Pink abounds in October during National Breast Cancer Awareness Month. According to the Centers for Disease Control and Prevention, breast cancer is the most common cancer among women and the second leading cause of cancer-related deaths among women in the United States.
This month, LSU AgCenter nutritionists are promoting a healthful diet that can help prevent breast cancer and other forms of the disease.
Cancer cell initiation
Nutritionist Heli Roy says there is an initiation in cells in the body that takes place 15 or 20 years before cancer develops. This initiation can be caused by exposure to sun, medication, too many X-rays or any number of factors.
Roy explains that a person may not get to the point where she has active cancer cells because she lives a healthy life, which prevents cancer from developing and growing.
“Research shows that even if you have initiated cells in your body, if you switch to a healthier diet, it really can impact the development of chronic diseases, like cancer, later in life,” Roy said.
Limit bad fats
The amount and type of dietary fat one consumes is important for cancer prevention.
“Reducing saturated fat, eliminating trans fats and eating a diet like a Mediterranean diet, which has more monounsaturated and polyunsaturated fats can help prevent cancer,” Roy said.
A Mediterranean-style diet would include olive oil, a variety of colorful fruits and vegetables and seafood.
Roy says you can reduce saturated fat intake by switching from full-fat dairy products to skim milk or low-fat cheeses. She also suggests limiting consumption of red meat, processed meat and chicken with the skin on.
How foods are prepared also can increase your risk of cancer, according to Roy. Baking or sautéing meats are preferable to grilling.
“Proteins change structure when you cook them over the grill,” she said.
If you do intend to grill, she says to first marinate the meat in a citrus or tomato-based marinade, which can add protective agents to the meat.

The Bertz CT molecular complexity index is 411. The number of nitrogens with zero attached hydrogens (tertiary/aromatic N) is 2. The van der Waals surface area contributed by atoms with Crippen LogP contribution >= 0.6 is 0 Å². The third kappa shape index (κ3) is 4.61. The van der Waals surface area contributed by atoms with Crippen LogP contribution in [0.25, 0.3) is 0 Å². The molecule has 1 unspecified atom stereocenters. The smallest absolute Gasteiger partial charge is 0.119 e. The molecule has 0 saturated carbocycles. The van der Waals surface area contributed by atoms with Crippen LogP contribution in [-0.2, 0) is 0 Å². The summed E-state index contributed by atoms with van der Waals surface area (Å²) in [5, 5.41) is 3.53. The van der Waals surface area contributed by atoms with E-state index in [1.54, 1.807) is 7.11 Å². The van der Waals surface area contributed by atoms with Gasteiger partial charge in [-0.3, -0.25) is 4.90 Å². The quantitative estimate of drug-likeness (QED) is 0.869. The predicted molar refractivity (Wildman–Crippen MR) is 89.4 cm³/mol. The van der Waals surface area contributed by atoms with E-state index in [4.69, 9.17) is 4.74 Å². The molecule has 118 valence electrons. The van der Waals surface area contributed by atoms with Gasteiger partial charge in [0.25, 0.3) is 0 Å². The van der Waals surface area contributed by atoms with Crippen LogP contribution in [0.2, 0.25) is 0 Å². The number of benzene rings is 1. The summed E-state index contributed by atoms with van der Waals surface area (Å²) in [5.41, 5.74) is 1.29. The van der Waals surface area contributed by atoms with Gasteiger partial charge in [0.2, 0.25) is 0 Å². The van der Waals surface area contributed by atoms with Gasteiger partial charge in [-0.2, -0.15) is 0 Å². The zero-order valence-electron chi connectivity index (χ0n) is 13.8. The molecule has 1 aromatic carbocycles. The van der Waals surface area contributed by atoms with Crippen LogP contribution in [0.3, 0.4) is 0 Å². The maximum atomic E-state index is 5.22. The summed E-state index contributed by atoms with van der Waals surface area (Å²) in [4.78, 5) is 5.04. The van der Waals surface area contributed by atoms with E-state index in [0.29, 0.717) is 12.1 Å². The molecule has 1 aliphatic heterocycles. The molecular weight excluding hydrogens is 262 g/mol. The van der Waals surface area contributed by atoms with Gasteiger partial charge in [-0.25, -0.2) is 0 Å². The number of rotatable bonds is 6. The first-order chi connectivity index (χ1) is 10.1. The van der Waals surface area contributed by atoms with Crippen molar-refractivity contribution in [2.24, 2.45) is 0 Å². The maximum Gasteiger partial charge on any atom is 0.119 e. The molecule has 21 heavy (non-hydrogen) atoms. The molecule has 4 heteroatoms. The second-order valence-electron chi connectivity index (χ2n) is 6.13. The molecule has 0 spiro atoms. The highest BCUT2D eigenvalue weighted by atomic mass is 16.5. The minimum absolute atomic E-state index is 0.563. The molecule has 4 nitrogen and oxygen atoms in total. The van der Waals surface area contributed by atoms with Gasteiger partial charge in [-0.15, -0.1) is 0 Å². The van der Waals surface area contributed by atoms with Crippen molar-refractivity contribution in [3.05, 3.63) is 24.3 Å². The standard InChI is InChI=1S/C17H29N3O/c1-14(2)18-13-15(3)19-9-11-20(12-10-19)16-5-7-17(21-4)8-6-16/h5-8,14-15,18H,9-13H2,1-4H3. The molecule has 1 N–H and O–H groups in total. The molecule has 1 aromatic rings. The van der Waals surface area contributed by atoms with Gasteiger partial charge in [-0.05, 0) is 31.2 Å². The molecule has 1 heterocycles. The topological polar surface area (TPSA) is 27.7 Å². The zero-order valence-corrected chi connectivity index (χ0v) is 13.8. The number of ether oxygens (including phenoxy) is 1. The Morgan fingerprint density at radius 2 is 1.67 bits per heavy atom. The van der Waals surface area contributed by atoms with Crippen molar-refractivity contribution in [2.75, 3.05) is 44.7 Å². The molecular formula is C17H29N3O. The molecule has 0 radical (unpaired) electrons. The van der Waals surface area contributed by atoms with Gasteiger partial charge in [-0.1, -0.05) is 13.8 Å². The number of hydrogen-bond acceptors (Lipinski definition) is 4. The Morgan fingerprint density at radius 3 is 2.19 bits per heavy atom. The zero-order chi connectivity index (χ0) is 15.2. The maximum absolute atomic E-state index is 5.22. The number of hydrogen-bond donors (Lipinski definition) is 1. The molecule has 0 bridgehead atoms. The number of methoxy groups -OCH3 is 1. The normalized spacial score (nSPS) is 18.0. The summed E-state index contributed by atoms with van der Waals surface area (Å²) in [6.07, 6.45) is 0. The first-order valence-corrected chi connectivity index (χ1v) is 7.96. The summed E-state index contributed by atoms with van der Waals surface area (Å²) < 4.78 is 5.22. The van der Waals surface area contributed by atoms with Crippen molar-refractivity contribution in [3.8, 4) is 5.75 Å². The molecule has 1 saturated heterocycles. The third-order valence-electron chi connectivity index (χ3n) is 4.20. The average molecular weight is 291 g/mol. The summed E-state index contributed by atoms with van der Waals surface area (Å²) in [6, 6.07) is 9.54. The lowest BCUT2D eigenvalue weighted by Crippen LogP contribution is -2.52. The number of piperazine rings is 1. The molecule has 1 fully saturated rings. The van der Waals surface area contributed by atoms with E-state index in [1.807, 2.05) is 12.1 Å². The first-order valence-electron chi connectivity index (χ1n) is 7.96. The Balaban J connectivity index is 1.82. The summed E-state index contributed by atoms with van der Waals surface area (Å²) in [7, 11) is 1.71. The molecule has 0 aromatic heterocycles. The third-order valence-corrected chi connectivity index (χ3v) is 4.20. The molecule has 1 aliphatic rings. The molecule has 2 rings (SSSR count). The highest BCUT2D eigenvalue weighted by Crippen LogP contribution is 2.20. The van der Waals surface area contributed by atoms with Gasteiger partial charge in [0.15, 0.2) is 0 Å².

“It’s OK to brown it, but you don’t want to char it,” she said. “I know some people like that, but that is the part that has those harmful chemicals.”
The next step to eating a cancer prevention diet is to include plenty of fruits and vegetables – at least five servings a day.
“You can accomplish this by including them in every meal and at snacks,” said AgCenter nutritionist Beth Reames.
She also suggests making some meals meatless. “That will increase your vegetable intake and is recommended by the American Cancer Society.”
Fruits and vegetables, particularly colorful ones such as berries, citrus, sweet potatoes, tomatoes and greens, contain antioxidants that actually prevent cancer cell growth and development.
“Antioxidants prevent harmful changes to your DNA,” Roy said. “Those harmful changes in DNA lead to cancer development.”
Cells duplicate, she explains, and antioxidants help new cells retain their health.
In Louisiana, we have an abundance of healthful, local foods, which include fruits and vegetables and seafood, which is high in beneficial omega-3 fatty acids. Roy says to help maintain the foods’ good properties, prepare them healthfully.
“What we do in Louisiana is we take a really good product and then fry it, rather than cook it in a healthy way,” Roy said.
Instead, bake or sauté it, she says.
Including whole grains in your diet, which have healthy endosperms, also can protect against cancer.
Herbs, spices, garlic and onions also have chemo-preventative agents, according to Roy. The Mediterranean diet is infused with herbs, and using them in your foods can increase your diets cancer prevention potential.
Beverages also can help prevent chronic diseases, such as cancer. “Consuming tea, coffee and cocoa is good for you,” Roy said. Tea and cocoa contain healthful antioxidants, she explains, and a cup or two of coffee a day can help reduce the risk of heart disease.
A final step to help prevent cancer development is maintaining a healthy weight. Eating the diet the nutritionists prescribe will help with the goal, but Reames says you also need to be physically active.
“Try to get at least 30 minutes of moderate exercise most days of the week,” Reames said.
The LSU AgCenter is one of 11 institutions of higher education in the Louisiana State University System. Headquartered in Baton Rouge, it provides educational services in every parish and conducts research that contributes to the economic development of the state. The LSU AgCenter does not grant degrees nor benefit from student tuition and fee increases. The LSU AgCenter plays an integral role in supporting agricultural industries, enhancing the environment, and improving the quality of life through its 4-H youth, family and community programs.
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